Golden Thread Gallery, Belfast and Highlanes Gallery, Drogheda announce a collaborative exhibition partnership presenting WE ARE HERE, Artists’ Moving Image from the British Council Collection and LUX.
Exploring themes of marginality and its representation, community, storytelling, world-building and critically reframing histories, these linked exhibitions present films from SONGS OF A FORGOTTEN PAST, one of five artists’ film programmes curated by Tendai John Mutambu for the British Council, the UK’s international organisation for cultural relations and educational opportunities, and LUX, an international arts agency that supports and promotes artists’ moving image practices.
The two exhibitions and programme of events at Golden Thread Gallery and Highlanes Gallery are separate but in conversation with each other; different interpretations from different places, with visits from each side of the border to the other gallery offering a chance to see the films from each other’s ‘here’.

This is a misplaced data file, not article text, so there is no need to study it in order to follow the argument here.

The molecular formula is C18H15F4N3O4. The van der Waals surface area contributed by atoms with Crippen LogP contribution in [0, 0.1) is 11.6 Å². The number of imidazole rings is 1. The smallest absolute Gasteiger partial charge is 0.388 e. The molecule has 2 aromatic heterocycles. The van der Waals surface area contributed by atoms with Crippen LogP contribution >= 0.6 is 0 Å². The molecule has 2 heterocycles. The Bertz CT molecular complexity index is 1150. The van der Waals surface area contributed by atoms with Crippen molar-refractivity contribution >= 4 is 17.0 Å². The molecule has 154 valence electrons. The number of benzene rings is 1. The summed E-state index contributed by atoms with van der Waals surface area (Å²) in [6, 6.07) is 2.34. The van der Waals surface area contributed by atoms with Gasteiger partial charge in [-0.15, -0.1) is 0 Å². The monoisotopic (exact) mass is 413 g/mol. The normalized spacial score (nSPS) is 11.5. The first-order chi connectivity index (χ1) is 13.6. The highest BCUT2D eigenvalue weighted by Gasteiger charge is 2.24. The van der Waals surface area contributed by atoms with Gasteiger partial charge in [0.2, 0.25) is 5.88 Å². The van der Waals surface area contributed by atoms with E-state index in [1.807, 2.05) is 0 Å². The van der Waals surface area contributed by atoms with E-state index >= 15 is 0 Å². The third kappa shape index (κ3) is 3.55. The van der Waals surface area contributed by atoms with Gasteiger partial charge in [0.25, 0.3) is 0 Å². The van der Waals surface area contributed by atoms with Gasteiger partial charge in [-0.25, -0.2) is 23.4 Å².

HOW DID WE GET TO: WE ARE HERE? At the Golden Thread Gallery
The artists’ films being shown across both our main galleries explore possibilities for new ways of seeing the world from the point of view of those who are marginalised and excluded from dominant cultural narratives and images; those which reflect an accepted, assumed meaning of ‘being from here’ and ‘belonging’. Reframing the question of how we all came to be here offers a prompt to disrupt, to play with and perhaps even to move beyond old ideas.
Northern Ireland, overwhelmingly white for centuries, is now experiencing unprecedented levels of migration. What is it like for new arrivals here to have to navigate the complexities and nuance of Northern Ireland’s identity politics? Sectarianism has been a poisonously fertile ground for racism in some areas. The shifting territories of Brexit and Covid create fear and uncertainty, easily turned upon those who ‘don’t belong’. Yet there has also been significant solidarity, genuine welcome and a recognition among NI citizens that those who come ‘from outside’ can represent an opportunity to move beyond long-calcified beliefs about ‘them’ and ‘us’.
On this island, at this time, with changing populations and ever-shifting senses of identity, engaging with a different way of exploring relationships to home, place, nationality and representation may perhaps lead to many ‘heres’ that are unexpected.